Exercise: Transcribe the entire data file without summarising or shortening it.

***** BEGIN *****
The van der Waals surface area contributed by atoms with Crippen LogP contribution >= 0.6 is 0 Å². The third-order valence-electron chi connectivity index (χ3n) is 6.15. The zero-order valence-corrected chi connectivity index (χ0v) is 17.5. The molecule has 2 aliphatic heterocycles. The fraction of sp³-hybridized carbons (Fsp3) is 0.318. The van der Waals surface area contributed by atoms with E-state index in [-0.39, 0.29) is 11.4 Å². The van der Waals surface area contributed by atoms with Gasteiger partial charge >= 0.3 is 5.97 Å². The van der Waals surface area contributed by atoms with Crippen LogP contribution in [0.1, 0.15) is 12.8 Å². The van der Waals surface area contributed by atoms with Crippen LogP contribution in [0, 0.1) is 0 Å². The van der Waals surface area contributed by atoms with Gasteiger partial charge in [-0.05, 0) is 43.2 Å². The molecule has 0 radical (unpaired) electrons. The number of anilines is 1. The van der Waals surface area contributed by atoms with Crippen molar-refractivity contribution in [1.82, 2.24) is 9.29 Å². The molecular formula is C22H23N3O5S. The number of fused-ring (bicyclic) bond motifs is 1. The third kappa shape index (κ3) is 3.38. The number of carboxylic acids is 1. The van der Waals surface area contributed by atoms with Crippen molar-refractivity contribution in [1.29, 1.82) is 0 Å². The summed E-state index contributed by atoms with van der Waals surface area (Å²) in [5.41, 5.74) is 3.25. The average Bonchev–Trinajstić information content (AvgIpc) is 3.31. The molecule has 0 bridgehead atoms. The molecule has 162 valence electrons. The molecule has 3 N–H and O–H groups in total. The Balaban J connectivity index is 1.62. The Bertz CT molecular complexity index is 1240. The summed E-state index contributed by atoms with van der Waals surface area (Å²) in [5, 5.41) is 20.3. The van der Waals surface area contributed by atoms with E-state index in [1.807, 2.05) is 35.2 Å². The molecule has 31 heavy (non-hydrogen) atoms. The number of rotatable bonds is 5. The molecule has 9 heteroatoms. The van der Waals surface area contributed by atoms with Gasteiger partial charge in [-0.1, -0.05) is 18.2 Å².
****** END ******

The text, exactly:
The van der Waals surface area contributed by atoms with Crippen LogP contribution >= 0.6 is 0 Å². The third-order valence-electron chi connectivity index (χ3n) is 6.15. The zero-order valence-corrected chi connectivity index (χ0v) is 17.5. The molecule has 2 aliphatic heterocycles. The fraction of sp³-hybridized carbons (Fsp3) is 0.318. The van der Waals surface area contributed by atoms with E-state index in [-0.39, 0.29) is 11.4 Å². The van der Waals surface area contributed by atoms with Gasteiger partial charge >= 0.3 is 5.97 Å². The van der Waals surface area contributed by atoms with Crippen LogP contribution in [0.1, 0.15) is 12.8 Å². The van der Waals surface area contributed by atoms with Crippen LogP contribution in [0, 0.1) is 0 Å². The van der Waals surface area contributed by atoms with Gasteiger partial charge in [-0.05, 0) is 43.2 Å². The molecule has 0 radical (unpaired) electrons. The number of anilines is 1. The van der Waals surface area contributed by atoms with Crippen molar-refractivity contribution in [1.82, 2.24) is 9.29 Å². The molecular formula is C22H23N3O5S. The number of fused-ring (bicyclic) bond motifs is 1. The third kappa shape index (κ3) is 3.38. The number of carboxylic acids is 1. The van der Waals surface area contributed by atoms with Crippen molar-refractivity contribution in [1.29, 1.82) is 0 Å². The summed E-state index contributed by atoms with van der Waals surface area (Å²) in [5.41, 5.74) is 3.25. The average Bonchev–Trinajstić information content (AvgIpc) is 3.31. The molecule has 0 bridgehead atoms. The molecule has 162 valence electrons. The molecule has 3 N–H and O–H groups in total. The Balaban J connectivity index is 1.62. The Bertz CT molecular complexity index is 1240. The summed E-state index contributed by atoms with van der Waals surface area (Å²) in [5, 5.41) is 20.3. The van der Waals surface area contributed by atoms with E-state index in [1.807, 2.05) is 35.2 Å². The molecule has 31 heavy (non-hydrogen) atoms. The number of rotatable bonds is 5. The molecule has 9 heteroatoms. The van der Waals surface area contributed by atoms with Gasteiger partial charge in [-0.1, -0.05) is 18.2 Å².